digging around in the dirt

At exalt, we’ve been challenged at many junctures over our use of the word “transformation” in our mission.  One expert on theories of change (as they relate to nonprofit missions) suggested that our goal of transforming young people’s lives was not only unrealistic, but arrogant.  How could anyone possibly claim to cause life transformation with such limited “dosage” as our program provides, in which students only spend a few hours a day with us, over a span of 5 months?  

We don’t purport to fully transform anyone’s life – that would indeed be arrogant, and incredibly naive.  We do believe that our intervention model helps many young people initiate significant transformation – which is at the core of sustained behavior change.  But we are not just aiming to help students change their behavior, we are interested in and intent on helping them shift their perspectives on themselves and the world.  

When we focus solely on behavior change, we inherently continue to put all the responsibility for a young person’s behavior on him or her alone.  I have always been taken by the number of students in our classes, who when asked why they come to exalt, say, “to become a better person.”  It’s a noble goal on the surface for any of us, but for many exalt youth, it belies an inherent sense of being insufficient, bad, criminal, first and foremost.  Worse, I feel, is when they share this with outside guests, often unfamiliar with the intricacies of their lives, who may visit our class for a variety of reasons, often as part of a consideration of whether to fund our work.  It reinforces stereotypes that underlie our mass incarceration epidemic – that if (bad) people just took the initiative to change their bad behavior, they could avoid such a negative trajectory.  It takes the rest of us off the hook for our roles in building and perpetuating a society that has such vast inequities, and which first and foremost punishes, rather than helps, those with the most obstacles.  

exalt students haven’t had the opportunity to really reflect on their lives, let alone the wider historical circumstances and contemporary cultural context that have shaped them.  Our goal is not to shift all the responsibility for who they are onto systems, circumstances, environment or any other combination of external factors.  Rather, it is to help them learn that our identities and behavior patterns are best understood, and therefore have the greatest chance of being shifted, if we see what has had, and what might have, the biggest influence on them.  

I’ve been re-reading William Bridges’ Transitions: Making Sense of Life’s Changes, and appreciate how much it resonates with exalt’s approach to helping young people transform.  He identifies endings as the first step in any significant transition; the ending of an identity, role, behavior pattern, relationship is the necessary precursor to any significant new stage, phase, role we seek to live.   By highlighting the scale and powerful tide of the school-to-prison pipeline with our students right away, and by balancing the gravity of that with a guided exploration of their very unique individual identities, we aim to ignite a sense of urgency within them.  Encouraging them to leverage their individuality as a tool to resist the strong tide – which swells with their complacency - pulling them further towards life-long poverty, unemployment and disenfranchisement.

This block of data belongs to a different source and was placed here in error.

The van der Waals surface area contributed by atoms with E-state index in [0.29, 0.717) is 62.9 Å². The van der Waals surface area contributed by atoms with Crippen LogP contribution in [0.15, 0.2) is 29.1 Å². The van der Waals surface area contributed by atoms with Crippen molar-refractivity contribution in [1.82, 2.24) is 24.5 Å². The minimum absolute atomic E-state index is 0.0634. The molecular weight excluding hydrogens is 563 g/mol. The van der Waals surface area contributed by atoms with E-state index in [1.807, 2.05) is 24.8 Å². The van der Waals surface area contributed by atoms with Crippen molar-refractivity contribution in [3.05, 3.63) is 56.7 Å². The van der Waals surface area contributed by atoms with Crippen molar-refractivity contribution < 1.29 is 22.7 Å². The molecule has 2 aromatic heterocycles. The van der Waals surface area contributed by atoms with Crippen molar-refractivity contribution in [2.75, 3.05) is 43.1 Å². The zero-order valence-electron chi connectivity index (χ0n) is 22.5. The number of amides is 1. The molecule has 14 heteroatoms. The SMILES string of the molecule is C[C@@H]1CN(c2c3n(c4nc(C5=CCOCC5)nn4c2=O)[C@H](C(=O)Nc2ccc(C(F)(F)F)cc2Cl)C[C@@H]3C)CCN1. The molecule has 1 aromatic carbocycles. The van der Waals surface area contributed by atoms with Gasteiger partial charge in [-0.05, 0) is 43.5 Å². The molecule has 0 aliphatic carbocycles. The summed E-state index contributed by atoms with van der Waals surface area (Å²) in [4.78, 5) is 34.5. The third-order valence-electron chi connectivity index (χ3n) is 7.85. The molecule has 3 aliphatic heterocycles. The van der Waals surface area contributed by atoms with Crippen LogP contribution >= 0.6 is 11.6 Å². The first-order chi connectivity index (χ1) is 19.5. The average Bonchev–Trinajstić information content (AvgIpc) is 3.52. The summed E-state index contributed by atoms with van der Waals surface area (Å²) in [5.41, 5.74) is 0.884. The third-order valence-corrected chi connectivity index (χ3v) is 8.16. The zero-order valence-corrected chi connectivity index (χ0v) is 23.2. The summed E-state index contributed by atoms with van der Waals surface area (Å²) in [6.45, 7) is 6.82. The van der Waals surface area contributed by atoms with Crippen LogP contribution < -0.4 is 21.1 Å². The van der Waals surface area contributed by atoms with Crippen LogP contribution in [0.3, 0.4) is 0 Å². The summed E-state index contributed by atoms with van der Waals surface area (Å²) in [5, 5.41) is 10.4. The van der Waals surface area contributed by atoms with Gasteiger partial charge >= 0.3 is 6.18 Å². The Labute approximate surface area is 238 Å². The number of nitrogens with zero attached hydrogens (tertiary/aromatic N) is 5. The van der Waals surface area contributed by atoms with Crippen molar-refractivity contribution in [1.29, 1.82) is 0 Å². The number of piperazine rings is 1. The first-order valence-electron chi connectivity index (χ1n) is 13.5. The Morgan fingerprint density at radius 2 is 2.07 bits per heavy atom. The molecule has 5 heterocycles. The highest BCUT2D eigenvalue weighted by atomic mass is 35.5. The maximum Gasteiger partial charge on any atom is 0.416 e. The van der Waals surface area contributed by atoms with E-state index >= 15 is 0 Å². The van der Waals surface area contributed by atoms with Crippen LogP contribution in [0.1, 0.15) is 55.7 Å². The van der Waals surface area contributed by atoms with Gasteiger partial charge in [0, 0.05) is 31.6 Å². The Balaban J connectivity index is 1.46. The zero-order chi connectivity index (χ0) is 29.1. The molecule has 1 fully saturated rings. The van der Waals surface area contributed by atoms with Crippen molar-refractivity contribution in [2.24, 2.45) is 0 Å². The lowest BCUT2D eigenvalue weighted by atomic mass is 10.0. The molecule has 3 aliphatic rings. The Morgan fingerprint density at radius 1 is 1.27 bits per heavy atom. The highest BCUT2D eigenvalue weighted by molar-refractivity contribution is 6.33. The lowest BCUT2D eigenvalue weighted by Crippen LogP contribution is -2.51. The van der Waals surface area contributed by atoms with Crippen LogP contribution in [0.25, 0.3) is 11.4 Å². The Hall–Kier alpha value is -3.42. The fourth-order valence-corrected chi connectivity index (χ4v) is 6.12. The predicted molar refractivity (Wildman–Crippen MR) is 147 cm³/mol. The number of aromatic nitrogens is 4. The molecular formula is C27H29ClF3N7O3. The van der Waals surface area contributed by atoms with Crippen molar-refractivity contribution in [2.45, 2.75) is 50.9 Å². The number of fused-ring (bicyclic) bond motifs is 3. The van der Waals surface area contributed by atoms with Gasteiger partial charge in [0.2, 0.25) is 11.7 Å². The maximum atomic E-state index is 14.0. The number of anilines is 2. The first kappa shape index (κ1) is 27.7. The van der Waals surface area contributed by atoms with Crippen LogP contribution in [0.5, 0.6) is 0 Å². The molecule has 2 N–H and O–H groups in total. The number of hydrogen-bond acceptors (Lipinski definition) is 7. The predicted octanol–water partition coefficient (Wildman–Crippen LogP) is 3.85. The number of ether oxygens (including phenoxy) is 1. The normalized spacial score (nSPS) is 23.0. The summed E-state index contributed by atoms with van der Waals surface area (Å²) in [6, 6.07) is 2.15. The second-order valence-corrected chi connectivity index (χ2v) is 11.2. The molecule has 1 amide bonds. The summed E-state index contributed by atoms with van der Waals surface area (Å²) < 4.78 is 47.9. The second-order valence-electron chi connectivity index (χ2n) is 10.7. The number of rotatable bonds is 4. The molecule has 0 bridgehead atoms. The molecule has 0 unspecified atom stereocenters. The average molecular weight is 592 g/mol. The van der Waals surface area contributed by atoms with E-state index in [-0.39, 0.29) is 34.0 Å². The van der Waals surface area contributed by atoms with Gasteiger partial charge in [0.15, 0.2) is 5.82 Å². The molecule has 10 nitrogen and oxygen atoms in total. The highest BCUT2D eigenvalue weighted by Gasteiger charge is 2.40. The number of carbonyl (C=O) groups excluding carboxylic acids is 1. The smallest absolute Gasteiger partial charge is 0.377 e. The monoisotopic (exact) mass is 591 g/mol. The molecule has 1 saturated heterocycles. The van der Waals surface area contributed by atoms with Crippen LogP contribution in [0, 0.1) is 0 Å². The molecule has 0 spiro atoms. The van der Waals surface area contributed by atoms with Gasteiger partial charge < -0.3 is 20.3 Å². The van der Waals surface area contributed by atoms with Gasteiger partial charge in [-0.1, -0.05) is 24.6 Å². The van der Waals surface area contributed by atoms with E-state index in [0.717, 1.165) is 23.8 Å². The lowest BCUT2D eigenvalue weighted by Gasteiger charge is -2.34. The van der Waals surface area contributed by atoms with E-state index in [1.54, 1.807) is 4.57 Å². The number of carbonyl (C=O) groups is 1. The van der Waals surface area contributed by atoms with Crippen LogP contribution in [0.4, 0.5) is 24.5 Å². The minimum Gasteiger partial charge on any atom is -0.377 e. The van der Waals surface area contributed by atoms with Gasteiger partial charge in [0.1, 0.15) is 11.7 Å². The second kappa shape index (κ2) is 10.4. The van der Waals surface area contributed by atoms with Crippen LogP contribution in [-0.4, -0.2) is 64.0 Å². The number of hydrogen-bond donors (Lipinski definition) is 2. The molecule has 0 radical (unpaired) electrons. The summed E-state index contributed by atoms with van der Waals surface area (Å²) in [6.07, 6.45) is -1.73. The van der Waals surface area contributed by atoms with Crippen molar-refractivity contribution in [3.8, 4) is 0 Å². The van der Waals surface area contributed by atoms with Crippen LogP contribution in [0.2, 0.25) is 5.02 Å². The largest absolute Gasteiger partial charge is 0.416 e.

For our students to begin shaping and stepping towards a new vision of their futures, they have to fully own and determine which parts of their current identities, roles and behaviors they need to end.  They need to shed their identities as criminals, which has lots tied up in it, not the least of which is that much of the external world continues to identify them this way (see my last post on how easily they get arrested for simply being.) Bridges calls this “disidentification” in which we “loosen the bonds of the person we think we are so that we can go through a transition toward a new identity.”  

This is hard work.  And the other aspects of the ending phase of transitions Bridges identifies – disengagement, dismantling, disenchantment, and disorientation – are no picnic either.  But it is quite liberating to see some universality in what can feel like such a lonely personal struggle to “change.”  Insight into ourselves, even if it is the discovery of something negative or painful, always has a buoyant quality as well. Being a part of a young person’s – and a whole group of young people’s – journey to seek and access this exaltation is itself transformative.

Please join us June 4th at The Greene Space to celebrate and honor the transitions and transformations so many exalt youth have made, as well as to support our ability to provide this opportunity for many more to come.    

Executive Director

Executive Director